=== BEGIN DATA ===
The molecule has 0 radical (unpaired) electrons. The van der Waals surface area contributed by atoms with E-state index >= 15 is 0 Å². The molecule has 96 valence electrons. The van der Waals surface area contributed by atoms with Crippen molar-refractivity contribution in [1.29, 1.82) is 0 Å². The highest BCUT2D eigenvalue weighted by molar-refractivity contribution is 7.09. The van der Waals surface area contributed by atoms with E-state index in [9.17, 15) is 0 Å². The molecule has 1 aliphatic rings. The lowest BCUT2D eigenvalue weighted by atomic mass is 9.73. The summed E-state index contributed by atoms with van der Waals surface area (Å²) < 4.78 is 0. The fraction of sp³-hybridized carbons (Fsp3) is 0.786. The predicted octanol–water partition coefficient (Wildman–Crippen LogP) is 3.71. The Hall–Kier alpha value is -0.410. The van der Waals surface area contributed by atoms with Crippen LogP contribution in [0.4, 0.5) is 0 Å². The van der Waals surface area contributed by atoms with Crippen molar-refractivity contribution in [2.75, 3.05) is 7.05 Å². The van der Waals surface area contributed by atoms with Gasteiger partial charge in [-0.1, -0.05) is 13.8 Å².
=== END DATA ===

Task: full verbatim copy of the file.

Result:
The molecule has 0 radical (unpaired) electrons. The van der Waals surface area contributed by atoms with E-state index >= 15 is 0 Å². The molecule has 96 valence electrons. The van der Waals surface area contributed by atoms with Crippen molar-refractivity contribution in [1.29, 1.82) is 0 Å². The highest BCUT2D eigenvalue weighted by molar-refractivity contribution is 7.09. The van der Waals surface area contributed by atoms with E-state index in [9.17, 15) is 0 Å². The molecule has 1 aliphatic rings. The lowest BCUT2D eigenvalue weighted by atomic mass is 9.73. The summed E-state index contributed by atoms with van der Waals surface area (Å²) < 4.78 is 0. The fraction of sp³-hybridized carbons (Fsp3) is 0.786. The predicted octanol–water partition coefficient (Wildman–Crippen LogP) is 3.71. The Hall–Kier alpha value is -0.410. The van der Waals surface area contributed by atoms with Crippen LogP contribution in [0.4, 0.5) is 0 Å². The van der Waals surface area contributed by atoms with Crippen molar-refractivity contribution in [2.75, 3.05) is 7.05 Å². The van der Waals surface area contributed by atoms with Gasteiger partial charge in [-0.1, -0.05) is 13.8 Å².